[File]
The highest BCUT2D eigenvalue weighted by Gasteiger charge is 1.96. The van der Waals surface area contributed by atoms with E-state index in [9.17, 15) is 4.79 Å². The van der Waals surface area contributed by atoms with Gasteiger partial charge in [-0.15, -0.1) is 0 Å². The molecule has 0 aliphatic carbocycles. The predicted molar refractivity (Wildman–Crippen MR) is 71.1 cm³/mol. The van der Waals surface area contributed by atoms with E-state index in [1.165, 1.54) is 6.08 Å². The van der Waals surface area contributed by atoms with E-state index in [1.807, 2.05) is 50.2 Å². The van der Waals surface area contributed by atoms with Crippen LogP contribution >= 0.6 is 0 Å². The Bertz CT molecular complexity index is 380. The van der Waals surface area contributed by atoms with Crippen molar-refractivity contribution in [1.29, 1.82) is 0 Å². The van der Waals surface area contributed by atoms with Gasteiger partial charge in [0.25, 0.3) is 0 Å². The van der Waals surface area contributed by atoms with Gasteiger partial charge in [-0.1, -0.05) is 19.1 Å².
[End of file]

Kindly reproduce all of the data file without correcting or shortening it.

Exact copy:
The highest BCUT2D eigenvalue weighted by Gasteiger charge is 1.96. The van der Waals surface area contributed by atoms with E-state index in [9.17, 15) is 4.79 Å². The van der Waals surface area contributed by atoms with Gasteiger partial charge in [-0.15, -0.1) is 0 Å². The molecule has 0 aliphatic carbocycles. The predicted molar refractivity (Wildman–Crippen MR) is 71.1 cm³/mol. The van der Waals surface area contributed by atoms with E-state index in [1.165, 1.54) is 6.08 Å². The van der Waals surface area contributed by atoms with E-state index in [1.807, 2.05) is 50.2 Å². The van der Waals surface area contributed by atoms with Crippen LogP contribution >= 0.6 is 0 Å². The Bertz CT molecular complexity index is 380. The van der Waals surface area contributed by atoms with Crippen molar-refractivity contribution in [1.29, 1.82) is 0 Å². The van der Waals surface area contributed by atoms with Gasteiger partial charge in [0.25, 0.3) is 0 Å². The van der Waals surface area contributed by atoms with Gasteiger partial charge in [-0.1, -0.05) is 19.1 Å².